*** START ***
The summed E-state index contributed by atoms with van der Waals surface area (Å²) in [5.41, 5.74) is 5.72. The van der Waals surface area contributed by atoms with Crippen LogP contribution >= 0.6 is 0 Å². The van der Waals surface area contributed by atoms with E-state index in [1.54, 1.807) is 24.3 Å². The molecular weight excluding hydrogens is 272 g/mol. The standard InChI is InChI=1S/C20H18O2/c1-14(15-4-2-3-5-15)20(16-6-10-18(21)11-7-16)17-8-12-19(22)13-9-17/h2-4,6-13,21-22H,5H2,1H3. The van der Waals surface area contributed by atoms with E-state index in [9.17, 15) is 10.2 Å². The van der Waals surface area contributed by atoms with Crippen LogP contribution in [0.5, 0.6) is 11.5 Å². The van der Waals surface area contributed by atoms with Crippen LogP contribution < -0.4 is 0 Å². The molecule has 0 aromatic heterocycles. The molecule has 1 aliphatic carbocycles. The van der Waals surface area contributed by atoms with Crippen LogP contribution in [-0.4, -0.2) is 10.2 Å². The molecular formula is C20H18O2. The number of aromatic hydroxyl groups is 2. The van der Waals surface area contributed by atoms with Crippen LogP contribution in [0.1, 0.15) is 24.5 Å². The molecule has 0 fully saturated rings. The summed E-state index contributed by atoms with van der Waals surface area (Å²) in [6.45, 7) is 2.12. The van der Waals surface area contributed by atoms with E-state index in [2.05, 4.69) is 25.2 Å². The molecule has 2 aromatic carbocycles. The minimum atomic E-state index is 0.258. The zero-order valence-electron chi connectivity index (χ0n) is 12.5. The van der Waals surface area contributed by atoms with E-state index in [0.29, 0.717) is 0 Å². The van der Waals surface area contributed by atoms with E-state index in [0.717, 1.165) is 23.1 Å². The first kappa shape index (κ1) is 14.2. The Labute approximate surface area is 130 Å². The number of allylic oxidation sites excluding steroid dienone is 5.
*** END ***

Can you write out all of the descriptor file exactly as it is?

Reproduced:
The summed E-state index contributed by atoms with van der Waals surface area (Å²) in [5.41, 5.74) is 5.72. The van der Waals surface area contributed by atoms with Crippen LogP contribution >= 0.6 is 0 Å². The van der Waals surface area contributed by atoms with E-state index in [1.54, 1.807) is 24.3 Å². The molecular weight excluding hydrogens is 272 g/mol. The standard InChI is InChI=1S/C20H18O2/c1-14(15-4-2-3-5-15)20(16-6-10-18(21)11-7-16)17-8-12-19(22)13-9-17/h2-4,6-13,21-22H,5H2,1H3. The van der Waals surface area contributed by atoms with E-state index in [9.17, 15) is 10.2 Å². The van der Waals surface area contributed by atoms with Crippen LogP contribution in [0.5, 0.6) is 11.5 Å². The van der Waals surface area contributed by atoms with Crippen LogP contribution < -0.4 is 0 Å². The molecule has 0 aromatic heterocycles. The molecule has 1 aliphatic carbocycles. The van der Waals surface area contributed by atoms with Crippen LogP contribution in [-0.4, -0.2) is 10.2 Å². The molecular formula is C20H18O2. The number of aromatic hydroxyl groups is 2. The van der Waals surface area contributed by atoms with Crippen LogP contribution in [0.1, 0.15) is 24.5 Å². The molecule has 0 fully saturated rings. The summed E-state index contributed by atoms with van der Waals surface area (Å²) in [6.45, 7) is 2.12. The van der Waals surface area contributed by atoms with E-state index in [2.05, 4.69) is 25.2 Å². The molecule has 2 aromatic carbocycles. The minimum atomic E-state index is 0.258. The zero-order valence-electron chi connectivity index (χ0n) is 12.5. The van der Waals surface area contributed by atoms with E-state index in [0.29, 0.717) is 0 Å². The van der Waals surface area contributed by atoms with E-state index in [0.717, 1.165) is 23.1 Å². The first kappa shape index (κ1) is 14.2. The Labute approximate surface area is 130 Å². The number of allylic oxidation sites excluding steroid dienone is 5.